Qatar GDP growth ‘may slow down’
Kuwait, August 12, 2012
After posting double-digit growth in 2011 for the sixth consecutive year on the back of near-maximal liquefied natural gas (LNG) and elevated oil prices, Qatar’s output growth is set to moderate over the next few years, a report said.
Real GDP growth is forecast to slow to 6.5 per cent and 4.1 per cent in 2012 and 2013, respectively, said the latest GCC Brief issued by the National Bank of Kuwait (NBK).
Despite declining oil output from maturing fields this year, Qatar’s economy should benefit from its first full year of maximum LNG output (77 million tonnes) and increased production of liquid fuels from the Pearl GTL (gas-to-liquids) facility, which raised its capacity to 140,000 barrels per day and sold its first cargo of gasoil in 2011, said the report.
Barring an early reappraisal of the moratorium on new hydrocarbon projects from the North Field, economic growth drivers will increasingly originate from the non-oil sector.
According to the GCC Brief, production of petrochemicals and other downstream gas and oil derivatives, manufacturing of metals, construction and financial services are expected to accelerate over the next few years.
Much of non-oil growth is contingent on government spending. In this regard, the authorities intend to spend more than $100 billion on an ambitious pipeline of mega-projects in line with the National Development Strategy 2011-2016 and ahead of the World Cup 2022.
These include a new railway network, airport, port, city (Lusail) and World Cup stadia. Moreover, in a bid to raise project financing, the government and private sector have tapped the bond markets; $37.5 billion worth of bonds was outstanding by the end of 2011 including a $5 billion three-tranche heavily oversubscribed Eurobond issued last November, the report said.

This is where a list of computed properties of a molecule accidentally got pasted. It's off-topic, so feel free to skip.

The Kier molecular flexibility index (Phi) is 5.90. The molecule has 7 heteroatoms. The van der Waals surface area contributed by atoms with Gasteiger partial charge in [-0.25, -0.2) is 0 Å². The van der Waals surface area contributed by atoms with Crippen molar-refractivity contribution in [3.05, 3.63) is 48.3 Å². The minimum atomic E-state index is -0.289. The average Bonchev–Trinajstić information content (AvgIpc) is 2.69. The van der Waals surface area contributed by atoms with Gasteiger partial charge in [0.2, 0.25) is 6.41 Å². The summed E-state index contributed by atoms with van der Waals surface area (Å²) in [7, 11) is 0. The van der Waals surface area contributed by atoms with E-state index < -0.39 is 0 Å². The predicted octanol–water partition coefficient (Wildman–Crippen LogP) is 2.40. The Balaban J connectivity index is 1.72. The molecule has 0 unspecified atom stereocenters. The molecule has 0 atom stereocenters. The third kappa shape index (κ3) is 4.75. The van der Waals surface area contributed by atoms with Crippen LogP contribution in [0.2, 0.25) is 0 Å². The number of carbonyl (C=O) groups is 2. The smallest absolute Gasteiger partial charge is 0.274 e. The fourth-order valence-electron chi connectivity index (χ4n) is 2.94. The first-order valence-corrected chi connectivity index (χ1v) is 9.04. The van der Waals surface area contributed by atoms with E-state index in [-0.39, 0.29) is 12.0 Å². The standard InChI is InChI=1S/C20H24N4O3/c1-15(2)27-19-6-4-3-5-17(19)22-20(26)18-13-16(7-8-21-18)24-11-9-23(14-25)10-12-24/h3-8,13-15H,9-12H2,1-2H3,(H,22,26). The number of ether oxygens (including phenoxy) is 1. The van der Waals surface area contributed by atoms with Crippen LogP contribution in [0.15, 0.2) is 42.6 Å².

Qatar’s consumer price index (CPI) rebounded in 2011 after two consecutive years of deflation, rising to an annual average of 1.9 per cent. This year, however, inflation has retreated to 1.1 per cent y/y.
With depressed rental prices persisting, last year’s fuel hikes wearing off, global food and commodity prices down from their highs in 2011, the outlook is moderate: 1.6 per cent in 2012 and 2.0 per cent in 2013 - even in view of the accommodative fiscal and monetary environment.
Qatar’s fiscal surpluses are expected two narrow in 2012 and further in 2013, to 5.0 per cent and 2.9 per cent of GDP, respectively, said the report.
This is on account of slowing hydrocarbon revenue growth - prices are forecast to decline slightly while expansion will be marginal - and rising government expenditures. These will also be a function of capital outlays (30-40 per cent of the budget over the medium-term) and elevated salary and pension costs.
The brief forecasted that Qatar’s current account surpluses, while still sizeable, will also narrow in accordance with moderating export revenue growth, from 16.3 per cent in 2012 to 14.0 per cent of GDP in 2013.
Risks to Qatar’s outlook will stem largely from international concerns: the Euro zone debt crisis, slowing Chinese and US demand as well as regional geopolitical insecurity. These may transmit to the local economy through volatile energy prices and uncertain financial and capital flows, the GCC Brief said. – TradeArabia News Service
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